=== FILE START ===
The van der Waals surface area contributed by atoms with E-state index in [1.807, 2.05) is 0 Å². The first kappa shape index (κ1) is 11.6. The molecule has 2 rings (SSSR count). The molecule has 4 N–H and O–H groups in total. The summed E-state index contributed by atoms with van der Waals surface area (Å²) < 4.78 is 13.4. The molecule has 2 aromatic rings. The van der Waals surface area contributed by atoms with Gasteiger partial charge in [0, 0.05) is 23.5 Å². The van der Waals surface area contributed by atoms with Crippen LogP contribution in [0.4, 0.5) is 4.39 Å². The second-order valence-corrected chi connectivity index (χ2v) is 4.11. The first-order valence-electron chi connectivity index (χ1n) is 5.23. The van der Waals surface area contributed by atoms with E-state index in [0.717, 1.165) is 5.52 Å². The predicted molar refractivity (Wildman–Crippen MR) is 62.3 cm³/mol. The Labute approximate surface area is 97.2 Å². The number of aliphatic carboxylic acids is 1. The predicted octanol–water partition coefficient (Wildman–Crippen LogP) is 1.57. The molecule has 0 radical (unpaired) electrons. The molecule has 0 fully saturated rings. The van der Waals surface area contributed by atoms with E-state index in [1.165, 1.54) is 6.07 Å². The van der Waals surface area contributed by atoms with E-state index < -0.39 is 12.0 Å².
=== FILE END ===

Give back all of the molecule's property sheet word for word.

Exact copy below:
The van der Waals surface area contributed by atoms with E-state index in [1.807, 2.05) is 0 Å². The first kappa shape index (κ1) is 11.6. The molecule has 2 rings (SSSR count). The molecule has 4 N–H and O–H groups in total. The summed E-state index contributed by atoms with van der Waals surface area (Å²) < 4.78 is 13.4. The molecule has 2 aromatic rings. The van der Waals surface area contributed by atoms with Gasteiger partial charge in [0, 0.05) is 23.5 Å². The van der Waals surface area contributed by atoms with Crippen LogP contribution in [0.4, 0.5) is 4.39 Å². The second-order valence-corrected chi connectivity index (χ2v) is 4.11. The first-order valence-electron chi connectivity index (χ1n) is 5.23. The van der Waals surface area contributed by atoms with E-state index in [0.717, 1.165) is 5.52 Å². The predicted molar refractivity (Wildman–Crippen MR) is 62.3 cm³/mol. The Labute approximate surface area is 97.2 Å². The number of aliphatic carboxylic acids is 1. The predicted octanol–water partition coefficient (Wildman–Crippen LogP) is 1.57. The molecule has 0 radical (unpaired) electrons. The molecule has 0 fully saturated rings. The van der Waals surface area contributed by atoms with E-state index in [1.165, 1.54) is 6.07 Å². The van der Waals surface area contributed by atoms with E-state index < -0.39 is 12.0 Å².